How Do You Balance Friendly Relationships With Your Team Members With Your Leading Role?

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How do you balance friendly relationships with your team members with your leading role?

Sometimes these two roles can be in conflict and can influence work results and team spirit.

For example, have you been in situations where you were in good terms with a team member and the relationship was easy, but you realized that you needed to tell him something about his work that might upset him and harm the relationship? Maybe sometimes you overlooked certain things just to keep the relationship as it is and later noticed that those things have been repeated and that it’s absolutely necessary to talk about them.

Or have you been in situations in which things were not done in time because you spent too much time discussing personal things or that were not related directly to the tasks that you should have discussed?

And, have you often been in situations in which you were so focused on the team goals and you planned everything with them, but you didn’t take the time to see how they are, if they need support, if they have challenges, or what their morale state is? They might think that you only care about achieving the goals and not about them too. This will decrease their engagement and motivation. 

Let’s look at some ways in which you can balance these two roles:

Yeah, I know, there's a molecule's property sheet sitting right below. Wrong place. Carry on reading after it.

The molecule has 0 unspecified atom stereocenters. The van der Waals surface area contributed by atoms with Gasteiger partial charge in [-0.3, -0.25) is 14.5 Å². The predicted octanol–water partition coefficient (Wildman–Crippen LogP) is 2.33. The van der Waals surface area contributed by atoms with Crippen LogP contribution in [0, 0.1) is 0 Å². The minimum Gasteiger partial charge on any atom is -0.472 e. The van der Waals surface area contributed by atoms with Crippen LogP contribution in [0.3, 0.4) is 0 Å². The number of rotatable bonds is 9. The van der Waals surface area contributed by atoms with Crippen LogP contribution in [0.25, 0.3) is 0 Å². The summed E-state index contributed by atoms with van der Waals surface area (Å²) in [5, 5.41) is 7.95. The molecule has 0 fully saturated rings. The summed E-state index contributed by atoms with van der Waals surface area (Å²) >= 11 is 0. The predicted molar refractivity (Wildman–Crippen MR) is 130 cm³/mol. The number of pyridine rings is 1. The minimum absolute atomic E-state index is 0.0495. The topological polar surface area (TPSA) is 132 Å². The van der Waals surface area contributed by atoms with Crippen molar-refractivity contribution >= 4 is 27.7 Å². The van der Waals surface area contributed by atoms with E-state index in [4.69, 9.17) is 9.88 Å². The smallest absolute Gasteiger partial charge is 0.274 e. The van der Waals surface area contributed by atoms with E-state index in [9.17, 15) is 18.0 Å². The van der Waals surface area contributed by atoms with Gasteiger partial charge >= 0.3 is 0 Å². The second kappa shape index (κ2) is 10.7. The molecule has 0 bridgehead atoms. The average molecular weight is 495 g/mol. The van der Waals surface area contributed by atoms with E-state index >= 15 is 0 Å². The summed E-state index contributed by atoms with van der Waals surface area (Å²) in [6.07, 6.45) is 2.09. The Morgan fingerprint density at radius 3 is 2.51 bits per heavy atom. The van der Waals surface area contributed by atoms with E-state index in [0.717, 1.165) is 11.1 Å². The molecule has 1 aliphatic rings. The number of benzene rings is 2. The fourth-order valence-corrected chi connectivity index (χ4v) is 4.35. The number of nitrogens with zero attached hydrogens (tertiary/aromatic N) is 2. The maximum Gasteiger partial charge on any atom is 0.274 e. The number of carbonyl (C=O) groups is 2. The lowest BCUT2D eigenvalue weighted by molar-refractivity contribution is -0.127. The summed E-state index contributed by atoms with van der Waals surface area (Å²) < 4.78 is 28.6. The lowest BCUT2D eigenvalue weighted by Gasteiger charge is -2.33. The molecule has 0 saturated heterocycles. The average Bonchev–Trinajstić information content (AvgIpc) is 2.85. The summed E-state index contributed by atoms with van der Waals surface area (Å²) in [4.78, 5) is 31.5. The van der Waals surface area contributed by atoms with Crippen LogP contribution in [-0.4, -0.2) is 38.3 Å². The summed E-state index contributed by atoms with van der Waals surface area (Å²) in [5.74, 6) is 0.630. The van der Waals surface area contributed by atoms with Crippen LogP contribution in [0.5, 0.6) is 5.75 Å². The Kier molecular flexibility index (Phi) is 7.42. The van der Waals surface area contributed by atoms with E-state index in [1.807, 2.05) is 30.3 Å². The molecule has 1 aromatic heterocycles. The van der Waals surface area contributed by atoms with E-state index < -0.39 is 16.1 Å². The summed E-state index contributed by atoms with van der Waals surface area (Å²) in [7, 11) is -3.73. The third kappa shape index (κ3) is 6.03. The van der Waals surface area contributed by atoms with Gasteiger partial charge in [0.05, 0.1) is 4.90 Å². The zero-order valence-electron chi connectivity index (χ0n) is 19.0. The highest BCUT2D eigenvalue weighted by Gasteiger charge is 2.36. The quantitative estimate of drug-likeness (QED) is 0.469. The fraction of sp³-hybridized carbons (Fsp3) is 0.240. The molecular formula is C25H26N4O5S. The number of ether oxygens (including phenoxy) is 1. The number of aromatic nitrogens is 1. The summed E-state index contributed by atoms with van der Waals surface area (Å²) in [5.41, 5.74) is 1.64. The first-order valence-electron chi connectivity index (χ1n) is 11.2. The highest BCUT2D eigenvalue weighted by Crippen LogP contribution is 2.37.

Keep the work standards consistently, without making exceptions. Once the team members understood what is required from them and that you’ll not allow or accept less than that, they will take them seriously. If sometimes you address a certain issue and sometimes you don’t, they may think that is not so important for you, that you favour certain people, or that they can influence you due to your friendship with them. None of these scenarios will bring you their respect nor the results that you want.

When personal discussions tend to be too long redirect them to the work tasks that have to be accomplish.

Relationships are built in the working process too – when they have the leader’s trust, when they receive support when they need it, if they can develop in the directions that they want, when they receive appreciation for their work, when they feel safe to talk openly without the fear that they will lose something if they are honest.

One way to show that you care about them is to create a safe space for them. Resolve the tensions, the conflicts or the disagreements within the team members, check out their morale state from time to time. These may consume a lot of their energy and attention. If the team members are not united, if they sabotage each other, or they don’t think that they can accomplish certain things, they will not perform well no matter how good are the plans you made with them.

Create opportunities for informal discussions as intentionally as you create opportunities for formal discussions. For example, create recreative spaces or lunch space where you can interact in a more relaxed way with team members, and where they can interact with each other too. Or bring them together at a festive lunch every now and then, or at team building events.

Friendly relationships with team members goes under the umbrella of consideration behaviour of a leader